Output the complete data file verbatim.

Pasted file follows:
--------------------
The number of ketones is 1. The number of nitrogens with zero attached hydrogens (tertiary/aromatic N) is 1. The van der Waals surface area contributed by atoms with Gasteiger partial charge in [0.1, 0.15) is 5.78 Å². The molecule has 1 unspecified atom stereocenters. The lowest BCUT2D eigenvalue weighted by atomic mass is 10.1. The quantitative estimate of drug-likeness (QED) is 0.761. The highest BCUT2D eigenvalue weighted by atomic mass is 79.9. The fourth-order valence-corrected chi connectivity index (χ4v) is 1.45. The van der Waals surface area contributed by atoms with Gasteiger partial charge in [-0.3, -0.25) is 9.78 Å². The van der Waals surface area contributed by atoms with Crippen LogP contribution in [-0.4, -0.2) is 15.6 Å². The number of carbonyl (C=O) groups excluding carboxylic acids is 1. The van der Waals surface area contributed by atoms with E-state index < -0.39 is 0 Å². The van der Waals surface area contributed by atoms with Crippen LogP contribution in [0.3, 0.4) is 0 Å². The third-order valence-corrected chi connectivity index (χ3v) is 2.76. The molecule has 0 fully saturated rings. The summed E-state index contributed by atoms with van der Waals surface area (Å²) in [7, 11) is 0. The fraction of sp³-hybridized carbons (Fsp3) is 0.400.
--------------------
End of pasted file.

The number of ketones is 1. The number of nitrogens with zero attached hydrogens (tertiary/aromatic N) is 1. The van der Waals surface area contributed by atoms with Gasteiger partial charge in [0.1, 0.15) is 5.78 Å². The molecule has 1 unspecified atom stereocenters. The lowest BCUT2D eigenvalue weighted by atomic mass is 10.1. The quantitative estimate of drug-likeness (QED) is 0.761. The highest BCUT2D eigenvalue weighted by atomic mass is 79.9. The fourth-order valence-corrected chi connectivity index (χ4v) is 1.45. The van der Waals surface area contributed by atoms with Gasteiger partial charge in [-0.3, -0.25) is 9.78 Å². The van der Waals surface area contributed by atoms with Crippen LogP contribution in [-0.4, -0.2) is 15.6 Å². The number of carbonyl (C=O) groups excluding carboxylic acids is 1. The van der Waals surface area contributed by atoms with E-state index < -0.39 is 0 Å². The van der Waals surface area contributed by atoms with Crippen LogP contribution in [0.3, 0.4) is 0 Å². The third-order valence-corrected chi connectivity index (χ3v) is 2.76. The molecule has 0 fully saturated rings. The summed E-state index contributed by atoms with van der Waals surface area (Å²) in [7, 11) is 0. The fraction of sp³-hybridized carbons (Fsp3) is 0.400.